Sunday marks National American Beer Day, a time for alcohol-lovers to show their appreciation for brews that have been crafted on United States soil. However, laws in the country did not always allow its residents to proudly walk into a bar and order their favorite chilled brew.
Before the inclusion of the 18th Amendment to the U.S. Constitution in 1919, a period of “Prohibition” existed in the U.S. during which the manufacture, transportation, and sale of intoxicating liquor were banned. The amendment allowed for the consumption, private possession, or production for one’s own consumption of intoxicating liquids.
However, the obvious flaws with the 18th Amendment became apparent when a 30 percent drop in alcohol consumption and a decline in drunken arrests during the era stood in sharp contrast to the rapid rise in “bootlegging” – the illegal production and sale of alcohol – when such liquors started getting manufactured within the confines of private homes and then smuggled across state lines. Alcohol also started getting sold in businesses like clubs and stores known as “speakeasies.”
After the failure of 18th Amendment, the Congress was forced to approve the 21st Amendment on Dec. 5, 1933, bringing the Prohibition era to a close.
Here are a few facts to know about beer in America:
The most common American style beer is the lager, inspired by beer recipes that were brought to the U.S. by German immigrants, according to Time and Date. Approximately 356,000 LandShark Lager, brewed by Margaritaville Brewing Company, was consumed on an average on National American Beer Day. It is a refreshing, island-style lager which boasts of its own distinct taste and is made of a complex blend of hops. Some of the other style of beers that are famous in the U.S. include American Pale Ale, American style India Pale Ale, Belgian style ale, Cascadian dark ale, steam beer, Pennsylvania porter, cream ale and amber ale.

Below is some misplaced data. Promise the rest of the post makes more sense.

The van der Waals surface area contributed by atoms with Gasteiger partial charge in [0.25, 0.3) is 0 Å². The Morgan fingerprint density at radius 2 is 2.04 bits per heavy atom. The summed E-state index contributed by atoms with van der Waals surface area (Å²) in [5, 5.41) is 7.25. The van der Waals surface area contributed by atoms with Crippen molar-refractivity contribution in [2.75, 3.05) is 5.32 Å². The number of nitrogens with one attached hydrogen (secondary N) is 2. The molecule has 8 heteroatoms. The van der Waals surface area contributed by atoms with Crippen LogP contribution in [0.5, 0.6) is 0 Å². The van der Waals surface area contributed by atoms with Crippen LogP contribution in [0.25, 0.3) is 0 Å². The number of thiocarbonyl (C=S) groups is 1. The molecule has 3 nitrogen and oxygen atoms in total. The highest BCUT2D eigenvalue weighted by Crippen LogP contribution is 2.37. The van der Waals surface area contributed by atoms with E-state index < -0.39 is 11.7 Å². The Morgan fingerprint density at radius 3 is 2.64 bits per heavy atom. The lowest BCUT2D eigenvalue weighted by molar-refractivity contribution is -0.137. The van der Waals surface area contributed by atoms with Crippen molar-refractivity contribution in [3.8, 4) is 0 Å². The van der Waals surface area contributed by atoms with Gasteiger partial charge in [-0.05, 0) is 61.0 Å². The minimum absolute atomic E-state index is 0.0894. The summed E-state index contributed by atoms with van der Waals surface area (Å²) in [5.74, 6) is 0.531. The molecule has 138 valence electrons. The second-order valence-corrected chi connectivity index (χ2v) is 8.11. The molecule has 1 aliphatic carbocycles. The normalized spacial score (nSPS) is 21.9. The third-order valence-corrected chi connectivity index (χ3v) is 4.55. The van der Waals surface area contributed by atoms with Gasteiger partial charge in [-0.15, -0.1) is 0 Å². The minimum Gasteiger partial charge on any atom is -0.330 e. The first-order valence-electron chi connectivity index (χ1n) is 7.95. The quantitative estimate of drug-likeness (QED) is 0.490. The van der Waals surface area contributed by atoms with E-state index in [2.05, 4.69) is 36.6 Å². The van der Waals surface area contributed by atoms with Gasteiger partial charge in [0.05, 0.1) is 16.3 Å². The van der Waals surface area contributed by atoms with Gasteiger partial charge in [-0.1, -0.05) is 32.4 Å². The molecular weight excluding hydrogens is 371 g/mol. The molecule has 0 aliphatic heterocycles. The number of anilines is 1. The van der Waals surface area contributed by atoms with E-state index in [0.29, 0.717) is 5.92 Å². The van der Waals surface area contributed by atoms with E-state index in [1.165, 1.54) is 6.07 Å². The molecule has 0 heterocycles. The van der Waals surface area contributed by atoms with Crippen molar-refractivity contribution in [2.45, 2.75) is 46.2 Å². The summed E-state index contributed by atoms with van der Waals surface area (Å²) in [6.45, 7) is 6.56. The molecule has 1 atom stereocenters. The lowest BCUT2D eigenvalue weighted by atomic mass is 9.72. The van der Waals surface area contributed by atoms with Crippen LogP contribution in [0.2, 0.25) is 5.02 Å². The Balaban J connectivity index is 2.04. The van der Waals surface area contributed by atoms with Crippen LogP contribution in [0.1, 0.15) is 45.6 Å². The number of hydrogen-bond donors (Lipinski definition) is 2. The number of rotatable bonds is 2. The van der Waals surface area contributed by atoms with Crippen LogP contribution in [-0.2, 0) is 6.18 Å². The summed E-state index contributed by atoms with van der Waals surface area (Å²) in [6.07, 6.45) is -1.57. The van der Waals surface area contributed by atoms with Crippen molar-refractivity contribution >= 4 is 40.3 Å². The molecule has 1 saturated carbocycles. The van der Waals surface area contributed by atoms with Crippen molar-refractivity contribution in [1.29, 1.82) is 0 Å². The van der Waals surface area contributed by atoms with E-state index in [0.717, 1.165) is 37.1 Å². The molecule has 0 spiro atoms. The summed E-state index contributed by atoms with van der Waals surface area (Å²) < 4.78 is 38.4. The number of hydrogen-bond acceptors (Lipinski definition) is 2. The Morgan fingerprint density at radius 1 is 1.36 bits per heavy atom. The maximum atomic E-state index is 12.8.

According to Margaritaville, former President Barack Obama started the tradition of brewing his own beer in the White House. His recipe included honey tapped from the first bee-hive on the South Lawn of the presidential gardens. America’s first and third presidents, George Washington and Thomas Jefferson, were also said to have been home brewers of beer.
More than six billion gallons of beer was produced each year by more than 2,500 breweries in the United States, Punchbowl reported. In addition, more than 50 billion pints are consumed annually “enough to fill 1 out of every 25 residential in-ground pools in the US.”
Native American tribes brewed beer using maize before European settlers reached the nation. After mass production of beer started in the U.S. in the 19th century, it rapidly replaced other spirits to become America’s alcoholic beverage of choice.
To celebrate this boozy day, head over to your local bar and sample some American beers. Cheers to National American Beer Day, and do drink responsibly.